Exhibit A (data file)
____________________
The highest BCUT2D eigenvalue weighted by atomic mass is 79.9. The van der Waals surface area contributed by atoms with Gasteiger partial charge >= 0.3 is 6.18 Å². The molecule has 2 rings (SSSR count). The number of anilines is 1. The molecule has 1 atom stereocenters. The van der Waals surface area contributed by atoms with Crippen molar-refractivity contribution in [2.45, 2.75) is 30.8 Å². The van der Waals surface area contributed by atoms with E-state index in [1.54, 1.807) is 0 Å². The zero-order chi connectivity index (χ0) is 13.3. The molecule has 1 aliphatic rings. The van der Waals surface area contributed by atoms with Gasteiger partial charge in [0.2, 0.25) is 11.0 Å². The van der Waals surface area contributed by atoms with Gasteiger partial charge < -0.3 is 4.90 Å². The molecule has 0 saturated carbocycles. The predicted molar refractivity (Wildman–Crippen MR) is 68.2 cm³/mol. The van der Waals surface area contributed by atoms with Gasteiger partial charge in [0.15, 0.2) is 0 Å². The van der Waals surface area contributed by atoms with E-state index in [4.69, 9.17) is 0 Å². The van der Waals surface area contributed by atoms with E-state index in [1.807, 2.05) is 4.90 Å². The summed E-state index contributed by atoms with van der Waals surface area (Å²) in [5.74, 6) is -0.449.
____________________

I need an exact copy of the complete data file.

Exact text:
The highest BCUT2D eigenvalue weighted by atomic mass is 79.9. The van der Waals surface area contributed by atoms with Gasteiger partial charge >= 0.3 is 6.18 Å². The molecule has 2 rings (SSSR count). The number of anilines is 1. The molecule has 1 atom stereocenters. The van der Waals surface area contributed by atoms with Crippen molar-refractivity contribution in [2.45, 2.75) is 30.8 Å². The van der Waals surface area contributed by atoms with E-state index in [1.54, 1.807) is 0 Å². The zero-order chi connectivity index (χ0) is 13.3. The molecule has 1 aliphatic rings. The van der Waals surface area contributed by atoms with Gasteiger partial charge in [0.2, 0.25) is 11.0 Å². The van der Waals surface area contributed by atoms with Gasteiger partial charge < -0.3 is 4.90 Å². The molecule has 0 saturated carbocycles. The predicted molar refractivity (Wildman–Crippen MR) is 68.2 cm³/mol. The van der Waals surface area contributed by atoms with Gasteiger partial charge in [0.15, 0.2) is 0 Å². The van der Waals surface area contributed by atoms with E-state index in [4.69, 9.17) is 0 Å². The van der Waals surface area contributed by atoms with E-state index in [1.807, 2.05) is 4.90 Å². The summed E-state index contributed by atoms with van der Waals surface area (Å²) in [5.74, 6) is -0.449.